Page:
Implications for CRE      

Firmer economic growth implies a strong underpinning for the performance of commercial real estate (CRE) fundamentals. But more subtly, retail sales impacts retail real estate. While we remain encouraged by stronger consumer activity and do not completely buy into the "retail apocalypse" theory, we emphasize that retail real estate remains a world of haves and have-nots. Class A, dominant malls and retail centers continue to show busy foot traffic, strong sales per square foot, and long lines at Starbucks. Class B, inferior retail centers continue to struggle and many will never recover. Some inferior centers will need to be re-tenanted, some will need to be converted into another property type, and some will simply need to be razed. Strong retail sales also benefits the industrial sector, especially properties away from the coasts that are more dependent upon domestic goods storage and distribution than the storage and distribution of imports. Stronger corporate/industrial activity should also hint at better performance for the industrial real estate sector because domestic production of goods supports industrial real estate fundamentals, particularly net absorption.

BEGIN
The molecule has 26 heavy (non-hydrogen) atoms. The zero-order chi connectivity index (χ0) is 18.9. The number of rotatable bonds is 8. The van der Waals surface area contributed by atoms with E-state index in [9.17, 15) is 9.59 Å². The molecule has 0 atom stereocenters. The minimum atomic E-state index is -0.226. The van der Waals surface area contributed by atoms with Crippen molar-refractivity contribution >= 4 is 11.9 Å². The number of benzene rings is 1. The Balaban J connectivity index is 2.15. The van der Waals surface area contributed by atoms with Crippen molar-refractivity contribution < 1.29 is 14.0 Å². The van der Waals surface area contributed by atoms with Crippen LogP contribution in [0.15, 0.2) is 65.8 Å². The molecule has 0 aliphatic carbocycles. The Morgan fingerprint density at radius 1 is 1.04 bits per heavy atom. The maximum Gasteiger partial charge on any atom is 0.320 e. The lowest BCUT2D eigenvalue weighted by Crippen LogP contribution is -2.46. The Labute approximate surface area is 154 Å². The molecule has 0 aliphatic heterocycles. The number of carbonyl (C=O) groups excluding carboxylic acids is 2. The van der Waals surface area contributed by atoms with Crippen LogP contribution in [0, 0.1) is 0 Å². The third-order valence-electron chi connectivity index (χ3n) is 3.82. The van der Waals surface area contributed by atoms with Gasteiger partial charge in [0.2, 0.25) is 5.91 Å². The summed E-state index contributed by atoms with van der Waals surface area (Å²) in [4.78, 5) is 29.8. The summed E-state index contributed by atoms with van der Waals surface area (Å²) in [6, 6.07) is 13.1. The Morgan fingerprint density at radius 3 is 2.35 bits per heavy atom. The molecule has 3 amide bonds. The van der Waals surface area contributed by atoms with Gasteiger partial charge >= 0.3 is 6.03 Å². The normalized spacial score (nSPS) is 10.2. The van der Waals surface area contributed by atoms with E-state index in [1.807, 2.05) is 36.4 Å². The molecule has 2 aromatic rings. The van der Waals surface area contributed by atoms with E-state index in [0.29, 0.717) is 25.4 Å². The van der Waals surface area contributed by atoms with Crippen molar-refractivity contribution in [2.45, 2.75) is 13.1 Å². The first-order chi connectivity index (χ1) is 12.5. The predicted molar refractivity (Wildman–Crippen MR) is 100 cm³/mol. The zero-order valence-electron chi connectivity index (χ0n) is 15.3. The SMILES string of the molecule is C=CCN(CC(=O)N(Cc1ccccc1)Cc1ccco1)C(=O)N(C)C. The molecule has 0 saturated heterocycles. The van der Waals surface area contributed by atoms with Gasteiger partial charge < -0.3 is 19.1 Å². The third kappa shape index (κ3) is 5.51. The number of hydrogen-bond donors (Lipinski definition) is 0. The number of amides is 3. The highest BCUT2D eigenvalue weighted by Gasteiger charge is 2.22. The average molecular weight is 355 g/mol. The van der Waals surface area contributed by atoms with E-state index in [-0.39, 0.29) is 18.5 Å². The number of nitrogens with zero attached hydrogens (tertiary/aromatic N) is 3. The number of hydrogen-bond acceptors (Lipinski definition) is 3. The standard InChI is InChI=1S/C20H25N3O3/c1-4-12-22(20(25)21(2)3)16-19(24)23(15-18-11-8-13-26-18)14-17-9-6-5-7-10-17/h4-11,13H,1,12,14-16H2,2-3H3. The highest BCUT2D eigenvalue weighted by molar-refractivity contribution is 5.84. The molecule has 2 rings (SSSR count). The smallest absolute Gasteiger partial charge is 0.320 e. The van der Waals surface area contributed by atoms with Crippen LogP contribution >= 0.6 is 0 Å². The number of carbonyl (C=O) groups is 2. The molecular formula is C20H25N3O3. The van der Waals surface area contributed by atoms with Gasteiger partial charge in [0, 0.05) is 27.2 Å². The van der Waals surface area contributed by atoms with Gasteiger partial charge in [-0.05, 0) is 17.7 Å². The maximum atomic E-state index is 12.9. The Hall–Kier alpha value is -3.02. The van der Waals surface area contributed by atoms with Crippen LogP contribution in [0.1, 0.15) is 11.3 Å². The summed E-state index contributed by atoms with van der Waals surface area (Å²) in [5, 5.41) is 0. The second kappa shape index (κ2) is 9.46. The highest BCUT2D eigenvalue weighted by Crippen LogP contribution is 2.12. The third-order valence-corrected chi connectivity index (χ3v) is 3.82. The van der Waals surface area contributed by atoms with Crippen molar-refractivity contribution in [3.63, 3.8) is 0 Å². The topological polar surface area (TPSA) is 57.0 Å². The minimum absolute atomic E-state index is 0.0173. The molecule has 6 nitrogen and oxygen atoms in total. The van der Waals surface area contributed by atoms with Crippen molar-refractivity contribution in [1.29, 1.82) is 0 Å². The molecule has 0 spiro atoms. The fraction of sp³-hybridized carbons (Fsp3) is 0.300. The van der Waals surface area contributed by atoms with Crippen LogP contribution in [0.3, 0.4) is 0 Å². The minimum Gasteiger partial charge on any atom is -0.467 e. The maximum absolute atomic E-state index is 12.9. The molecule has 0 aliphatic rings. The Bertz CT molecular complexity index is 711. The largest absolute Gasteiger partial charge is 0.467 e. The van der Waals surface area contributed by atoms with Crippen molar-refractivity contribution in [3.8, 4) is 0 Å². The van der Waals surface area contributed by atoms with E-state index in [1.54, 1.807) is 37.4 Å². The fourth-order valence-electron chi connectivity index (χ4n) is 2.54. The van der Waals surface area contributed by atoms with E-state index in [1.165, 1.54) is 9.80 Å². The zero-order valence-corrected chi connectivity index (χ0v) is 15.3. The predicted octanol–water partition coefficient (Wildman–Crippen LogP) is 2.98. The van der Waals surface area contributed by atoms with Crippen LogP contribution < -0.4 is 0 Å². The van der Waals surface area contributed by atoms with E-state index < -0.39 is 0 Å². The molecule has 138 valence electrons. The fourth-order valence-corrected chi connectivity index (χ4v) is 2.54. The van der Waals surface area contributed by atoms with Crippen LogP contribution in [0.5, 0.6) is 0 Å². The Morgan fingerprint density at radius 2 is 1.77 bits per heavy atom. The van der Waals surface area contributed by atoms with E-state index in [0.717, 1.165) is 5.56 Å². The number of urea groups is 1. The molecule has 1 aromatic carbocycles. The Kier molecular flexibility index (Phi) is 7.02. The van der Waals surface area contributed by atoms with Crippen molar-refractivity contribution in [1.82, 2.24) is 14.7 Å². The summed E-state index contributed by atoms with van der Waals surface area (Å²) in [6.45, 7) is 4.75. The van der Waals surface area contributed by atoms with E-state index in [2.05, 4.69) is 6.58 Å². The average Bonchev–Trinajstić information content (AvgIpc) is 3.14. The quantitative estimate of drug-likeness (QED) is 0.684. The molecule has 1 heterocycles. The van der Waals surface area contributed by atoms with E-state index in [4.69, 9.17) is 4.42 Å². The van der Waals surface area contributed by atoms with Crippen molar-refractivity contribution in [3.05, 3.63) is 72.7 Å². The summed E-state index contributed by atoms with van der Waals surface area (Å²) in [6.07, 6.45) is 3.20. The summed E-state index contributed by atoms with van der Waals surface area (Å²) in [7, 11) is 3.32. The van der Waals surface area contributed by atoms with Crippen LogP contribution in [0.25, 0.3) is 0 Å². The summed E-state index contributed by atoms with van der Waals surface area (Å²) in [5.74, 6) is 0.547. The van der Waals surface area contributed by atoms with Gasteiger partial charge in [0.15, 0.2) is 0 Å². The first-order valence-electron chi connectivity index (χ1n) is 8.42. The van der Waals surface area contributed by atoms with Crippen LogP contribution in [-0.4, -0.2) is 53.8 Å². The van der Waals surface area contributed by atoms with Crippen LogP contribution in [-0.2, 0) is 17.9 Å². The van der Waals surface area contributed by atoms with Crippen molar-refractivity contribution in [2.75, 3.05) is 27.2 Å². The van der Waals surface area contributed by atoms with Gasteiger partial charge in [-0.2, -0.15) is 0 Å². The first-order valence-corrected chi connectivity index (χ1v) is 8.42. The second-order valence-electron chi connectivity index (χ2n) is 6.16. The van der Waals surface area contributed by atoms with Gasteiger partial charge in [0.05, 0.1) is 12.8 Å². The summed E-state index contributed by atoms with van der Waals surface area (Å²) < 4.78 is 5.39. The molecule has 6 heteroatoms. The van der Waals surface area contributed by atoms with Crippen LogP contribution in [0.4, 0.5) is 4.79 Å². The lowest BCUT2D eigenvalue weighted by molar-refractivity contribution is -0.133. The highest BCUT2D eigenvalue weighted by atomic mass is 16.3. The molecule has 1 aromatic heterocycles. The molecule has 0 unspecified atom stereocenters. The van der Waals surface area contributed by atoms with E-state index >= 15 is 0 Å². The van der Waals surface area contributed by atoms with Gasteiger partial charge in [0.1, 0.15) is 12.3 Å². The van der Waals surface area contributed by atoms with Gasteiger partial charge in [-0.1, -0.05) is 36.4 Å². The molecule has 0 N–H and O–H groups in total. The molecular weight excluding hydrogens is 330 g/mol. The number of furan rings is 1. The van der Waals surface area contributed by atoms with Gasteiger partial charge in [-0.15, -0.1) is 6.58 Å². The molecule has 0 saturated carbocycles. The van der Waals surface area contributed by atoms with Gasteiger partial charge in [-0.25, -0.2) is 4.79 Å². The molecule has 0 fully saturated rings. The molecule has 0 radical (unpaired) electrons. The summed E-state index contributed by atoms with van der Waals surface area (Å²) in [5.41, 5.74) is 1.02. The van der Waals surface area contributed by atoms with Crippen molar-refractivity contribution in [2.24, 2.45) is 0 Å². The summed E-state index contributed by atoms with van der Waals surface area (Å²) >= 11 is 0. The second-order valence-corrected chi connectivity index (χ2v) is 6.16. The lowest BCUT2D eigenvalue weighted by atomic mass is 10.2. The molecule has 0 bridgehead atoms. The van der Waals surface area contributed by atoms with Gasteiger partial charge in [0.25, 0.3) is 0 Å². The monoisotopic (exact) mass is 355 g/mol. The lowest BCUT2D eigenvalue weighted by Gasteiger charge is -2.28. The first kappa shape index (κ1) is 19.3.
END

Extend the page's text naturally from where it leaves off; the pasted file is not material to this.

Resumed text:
Tax reform progress

Last week the House passed its version of the tax reform bill. Attention now switches to the Senate which will vote on its version of the bill next week. With Republicans adding a repeal of the individual mandate of the Affordable Care Act (ACA) last week, prospects for passing -- which already looked murky – appear further complicated. The Republicans can lose only two votes and pass the bill and a number of senators have already expressed reservations, if not outright opposition. Even if the Senate version passes, the two versions will need to undergo reconciliation. We continue to believe that the odds of passage by year end are roughly 50 percent. We should see next week whether or not tax reform succeeds this year and that will provide some needed clarity on 2018's outlook.

What we are watching this week

Existing home sales likely declined in October as parts of the country are still working through hurricane effects. Inventory for sale continues to decline which also stymies home sales. Durables goods orders for October should show a solid increase. We expect preliminary consumer sentiment for November to show a modest decline as positives from a strong labor market are more than offset by some negatives from an increase in gasoline prices and the waning post-hurricane euphoria.

Thought of the Week

Per-capita turkey consumption has remained flat for three decades while supply has steadily grown. Consequently, a 16-pound turkey will cost roughly 1.6 percent less than last year and Thanksgiving dinner will cost the lowest amount since 2013. Gobble Gobble!

Get our latest insights


Connect with us